## Monday, June 8, 2009

### A Java Puzzler

A co-worker presented me with the following Java puzzle today (thanks, Josh). Given the following two classes:
public class Base{    Base() {        preProcess();    }    void preProcess() {}}
public class Derived extends Base{    public String whenAmISet = "set when declared";    @Override void preProcess()    {        whenAmISet = "set in preProcess()";    }}

what do you think the value of whenAmISet will be when a new Derived object is created?
public class Main{    public static void main(String[] args)    {        Derived d = new Derived();        System.out.println( d.whenAmISet );    }}

Give yourself a few minutes to look it over before reading ahead. It's a really simple example to follow, so no fair compiling and running it to find out. Think you know the answer?

It appeared to most people that the output should be "set in preProcess()". The reasoning went that when the Derived constructor is called, it implicitly calls the Base constructor via a call to super() that the constructor inserts automatically for you. The Base constructor then makes a call to the most specific copy of preProcess() that it can find, the one in the partially constructed Derived class, which sets the value of the whenAmISet member variable.

This, of course, is wrong. If you compiled and ran the code above you found that it prints out "set when declared". So what happened there? Is the Base class preProcess() method getting called? Nope. (Go ahead and put a print statement in each preProcess() method if you don't believe me.)

Here's the sequence of events:
1. The Derived constructor is called.
2. Memory for Derived member variables is allocated.
3. The Base constructor is called implicitly.
4. The Base constructor calls preProcess().
5. preProcess sets whenAmISet value to "set in preProcess()".
6. Derived class member initializers are called.
7. The body of the Derived class constructor is called.
Wait, what just happened? At step 6, the Derived class members are initialized after the call to the preProcess() method? That's right. You can't count on the declaration and initialization of member variables being atomic. As you can see from running the example, the initialization of whenAmISet in Declared is over-writing the value that gets set earlier in the preProcess() method.

How do we know this is the right sequence? Let's take a closer look at the significant steps.
1. We call the constructor.
2. We know the memory for Derived class member variables is allocated before any line of code is run in its constructor. If this weren't the case then the call to preProcess() in the Base class wouldn't be able to set the value of whenAmISet and print it's value (which isn't in the code above, but you can try it and see that this works).
3. Java inserts a call to super() at the beginning of the constructor unless you include it yourself.
4. We know this by looking at the code.
5. Also known by code inspection.
6. The initialization must be happening after the call to preProcess(). The Derived class's preProcess() method is getting called, and it is setting whenAmISet's value to "set in preProcess()". Again, if you don't believe me, print out the value of whenAmISet right after it gets set in the Derived preProcess() method.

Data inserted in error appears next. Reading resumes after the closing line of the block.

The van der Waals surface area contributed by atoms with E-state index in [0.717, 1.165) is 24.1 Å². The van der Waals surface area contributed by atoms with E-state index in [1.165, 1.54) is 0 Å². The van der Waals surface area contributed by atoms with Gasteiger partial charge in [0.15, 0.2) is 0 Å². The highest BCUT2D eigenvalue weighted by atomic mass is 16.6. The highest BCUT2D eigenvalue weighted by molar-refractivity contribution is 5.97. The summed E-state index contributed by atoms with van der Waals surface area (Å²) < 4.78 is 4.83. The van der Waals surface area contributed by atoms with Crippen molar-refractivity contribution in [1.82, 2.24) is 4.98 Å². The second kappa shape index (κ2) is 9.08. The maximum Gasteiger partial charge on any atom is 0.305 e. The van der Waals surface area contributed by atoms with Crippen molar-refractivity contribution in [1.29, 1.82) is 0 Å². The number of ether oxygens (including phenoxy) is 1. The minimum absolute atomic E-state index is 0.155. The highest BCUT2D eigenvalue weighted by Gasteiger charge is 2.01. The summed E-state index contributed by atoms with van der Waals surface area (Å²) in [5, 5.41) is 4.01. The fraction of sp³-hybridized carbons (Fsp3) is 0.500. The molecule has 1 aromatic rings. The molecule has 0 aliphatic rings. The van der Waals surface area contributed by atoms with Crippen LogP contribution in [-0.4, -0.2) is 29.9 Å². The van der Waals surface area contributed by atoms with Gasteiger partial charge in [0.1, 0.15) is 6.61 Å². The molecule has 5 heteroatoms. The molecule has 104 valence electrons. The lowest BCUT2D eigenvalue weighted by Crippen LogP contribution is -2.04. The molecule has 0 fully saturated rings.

7. We're calling the default (empty) constructor, so there's nothing more to see here.
You can see the relevant section of the Java Language Specification for a much more detailed explanation of the process of object creation in Java. (Thanks to Weeble for providing this link in the comments.) Note that there's a very similar example to this one on that page if you scroll down to the paragraph starting "Unlike C++..."

So what can we take away from all of this? First, never count on any operation being atomic unless you've tested and proven it to be so (and sometimes not even then). Second, and more to the point, be careful initializing member variables in a method of a derived class if that method gets called by the base class constructor. It might be even better to try and avoid calling methods in your base constructors that are overridden by derived classes, and conversely, avoid overriding methods in derived classes that are called by the constructor in the base class. Be careful if you do, and don't say I didn't warn you about what might happen.

I could hardly finish without mentioning that Joshua Bloch and Neal Gafter wrote an entire book full of similar puzzles called Java Puzzlers: Traps, Pitfalls, and Corner Cases. Check it out if you'd like being your team's source for Java trivia and minutae.

nicolaslara said...

One thing I dislike about Java is that puzzlers like this one (that defy intuition) seem to appear more often than not. Are they corner cases or is it just poor design? Personally, I'm not sure what to think (and don't have the Java-fu to make that decision and much less to make such a claim)
Great post, however! Keep on the good work =)

Bill the Lizard said...

Nicolas,
Good point. Many languages have these corner cases that you have to watch out for, but that doesn't exonerate Java for having so many of them. C++ and Perl are two other languages whose syntax make it notoriously easy to shoot yourself in the foot. I know a lot of people are moving towards languages like Ruby and Lisp, at least in part because the simple syntax of those languages cut down on the number of "gotchas" you have to look out for. There is a benefit to having only one right way to do something. Do tools like PMD and Checkstyle even exist for Lisp?

When discussing this particular puzzler with my co-workers, we decided that it did seem like a rather questionable choice to have the initialization after any constructor code had run.